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3d CAD drafting on Ubuntu?
November 25, 2009 10:00 PM   Subscribe

Looking for a 3d CAD drafting program that will run with Ubuntu.

A feature I need that is missing on the one 3D drafting program I found (CollabCAD) was the ability to use scripts that are something I can generate with my own software (parsing it out as needed). Other programs lack the third dimension. FreeCAD is very promising, but still lacks 3d drafting ability (which I discovered after laboriously compiling the lastest version). I suppose that something running under Wine is acceptable. Ultimately, I need to get output from the CAD program that will import into POVray or something similar.

I say "drafting", because so many programs seem to work by manipulating solid geometry. I prefer plotting my own lines etc. based on computation. I used to do this in Windows, and had a lovely CAD program I found on a magazine disk. That computer is dead, the disc apparently lost, and I don't do windows anymore.
posted by Goofyy to Computers & Internet (9 answers total) 2 users marked this as a favorite
 
I say "drafting", because so many programs seem to work by manipulating solid geometry.

Could you please clarify and expand on this statement?

Does it mean that something like Blender is not what you're looking for?

There's Google Sketchup on WINE.
posted by Netzapper at 12:53 AM on November 26, 2009


Sketchup isn't doing 3d drafting. The word 'drafting' seems to be used, in this context, to be about using lines and circles and such. 2D simply means, everything is on the flat plane. 3D includes the Z dimension. So you can draw, for example, a box that is formed from a frame made of parallel lines.
posted by Goofyy at 1:01 AM on November 26, 2009


I mean drafting as opposed to "manipulating solid geometery".

Blender lets you programatically (in python) define the vectors that make up a 3D shape.

[I program 3D graphics, btw. (Amongst other things.)]
posted by Netzapper at 1:22 AM on November 26, 2009


I looked at Blender some years ago, but ended using POVray. However, I found building my objects in CAD was more intuitive for me. I worked concept out on paper, then used VB to generate scripts that went into the CAD program I had. That was great for getting a look and making adjustments, then exporting that into POVray for texture and rendering.

It's possible I'm barking up the wrong tree, since I did this sort of thing about 10 years ago. I'm not familiar with this python scripting in Blender, and only vaguely familiar with Python in general (but books are on the way, as I need it for some other work). The scripting I was doing was ascii stuff with basic drafting commands and parameters (line x,y,z etc). I found this made adjustments easiest, since changing a couple numbers in VB resulted in major changes in the final output.
posted by Goofyy at 2:10 AM on November 26, 2009


You need not use the renderer in Blender. Just the modeling tools. And it's definitely improved since ten years ago. There is a bit of a learning curve, though.

If you're programatically generating your geometry anyway, why not generate it directly into a file format that various rendering systems understand. Nearly every rendering system understands the obj format. It's the lowest common denominator of 3D graphics file formats. It looks like POVray supports it.

You could easily generate the .obj from whatever programming language you prefer, drop it into blender for manual manipulation, and then render it using POVray for all your high-quality ray-tracing needs.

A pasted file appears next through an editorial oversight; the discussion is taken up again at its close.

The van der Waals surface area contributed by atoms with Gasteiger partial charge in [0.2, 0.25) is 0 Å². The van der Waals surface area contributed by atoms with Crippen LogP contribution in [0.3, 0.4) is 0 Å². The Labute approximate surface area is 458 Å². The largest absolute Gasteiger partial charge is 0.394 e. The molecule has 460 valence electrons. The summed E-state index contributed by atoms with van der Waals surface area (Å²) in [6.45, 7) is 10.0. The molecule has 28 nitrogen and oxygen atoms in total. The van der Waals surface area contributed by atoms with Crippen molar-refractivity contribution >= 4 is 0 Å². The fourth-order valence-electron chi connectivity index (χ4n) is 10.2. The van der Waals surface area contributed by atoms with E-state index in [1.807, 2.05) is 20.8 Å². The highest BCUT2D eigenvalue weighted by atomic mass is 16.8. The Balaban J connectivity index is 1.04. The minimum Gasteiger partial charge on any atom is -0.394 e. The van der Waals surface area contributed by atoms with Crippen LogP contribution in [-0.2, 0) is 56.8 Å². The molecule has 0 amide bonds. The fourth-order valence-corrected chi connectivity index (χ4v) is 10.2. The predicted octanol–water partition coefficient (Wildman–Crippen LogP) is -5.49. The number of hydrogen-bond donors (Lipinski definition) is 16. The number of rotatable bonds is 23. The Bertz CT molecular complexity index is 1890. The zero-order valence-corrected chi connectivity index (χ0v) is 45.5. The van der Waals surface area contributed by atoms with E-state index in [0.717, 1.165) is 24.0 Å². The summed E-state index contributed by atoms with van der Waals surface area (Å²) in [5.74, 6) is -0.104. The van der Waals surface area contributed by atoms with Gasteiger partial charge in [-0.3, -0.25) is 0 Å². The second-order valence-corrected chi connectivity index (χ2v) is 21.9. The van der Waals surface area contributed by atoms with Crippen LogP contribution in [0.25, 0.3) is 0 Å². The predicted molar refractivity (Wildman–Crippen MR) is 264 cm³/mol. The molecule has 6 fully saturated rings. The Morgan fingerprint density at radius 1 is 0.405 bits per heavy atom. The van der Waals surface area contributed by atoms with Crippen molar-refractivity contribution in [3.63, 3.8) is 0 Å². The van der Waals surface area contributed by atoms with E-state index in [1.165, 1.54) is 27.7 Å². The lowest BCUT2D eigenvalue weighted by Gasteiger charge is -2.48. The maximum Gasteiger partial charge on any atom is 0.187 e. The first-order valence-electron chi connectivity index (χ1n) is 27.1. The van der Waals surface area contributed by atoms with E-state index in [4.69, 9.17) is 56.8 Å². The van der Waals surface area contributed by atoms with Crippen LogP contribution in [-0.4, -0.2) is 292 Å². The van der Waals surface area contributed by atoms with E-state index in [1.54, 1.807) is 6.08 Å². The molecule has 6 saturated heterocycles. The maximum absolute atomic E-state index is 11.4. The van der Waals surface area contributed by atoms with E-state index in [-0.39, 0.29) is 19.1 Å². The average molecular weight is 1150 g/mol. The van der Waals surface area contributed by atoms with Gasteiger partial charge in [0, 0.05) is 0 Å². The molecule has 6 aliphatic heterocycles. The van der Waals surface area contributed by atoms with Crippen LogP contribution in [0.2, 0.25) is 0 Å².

But Blender will let you manipulate geometry directly from python within Blender itself. I haven't used it myself, but I've seen the results. The scripting is clearly quite powerful. So powerful that people actually write games that use blender as the game engine.
posted by Netzapper at 2:24 AM on November 26, 2009


See, that obj format doesn't fit me too well, for the kinds of things I'm doing. I make frames, typically geometric baubles, that may or may not have a surface applied between the edges. Sometimes, I end up with rather pretty renderings of what I create. Other times, I just get a huge buzz from doing the effort.

I'm trying find a program that works the way I've done this in the past. Thinking about it, I could build the same sorts of things with polygons etc, and if that's the only means I can discover, I may just give it a whirl. But really, I was doing 3d CAD of the type I describe way back on my 286 DOS machine. Seems there has to be something that works like that in Linux. It's not like it's new!
posted by Goofyy at 4:19 AM on November 26, 2009


I searched around on the ubuntu forums and there are two free ones listed: CYCAS and FreeCAD. I've never used either, but I had tried out QCAD before (which is not free and 2D only). VariCAD is another 3D CAD, but it is commercial.
posted by a womble is an active kind of sloth at 6:05 AM on November 26, 2009


Sorry - I see you already mentioned FreeCAD.
posted by a womble is an active kind of sloth at 6:07 AM on November 26, 2009


Oh, FreeCAD is worth mentioning, even if it isn't ready yet! It looks like an awesome project. I hadn't yet heard of CYCAS. QCAD was easy to rule-out, due to the 2d limitation. I know I heard of VariCAD, but don't recall details (I'd buy something, if it wasn't too expensive. No justification for spending much).

Oh, checking CYCAS, they want $128 for their 'basic' version, which does appear to include what I need. ::sigh:: Can't justify it. I might get deep into it for a month or 3, and then never touch it again (or, 10 years later, want to do something again, and find everything has changed)
posted by Goofyy at 8:12 AM on November 26, 2009


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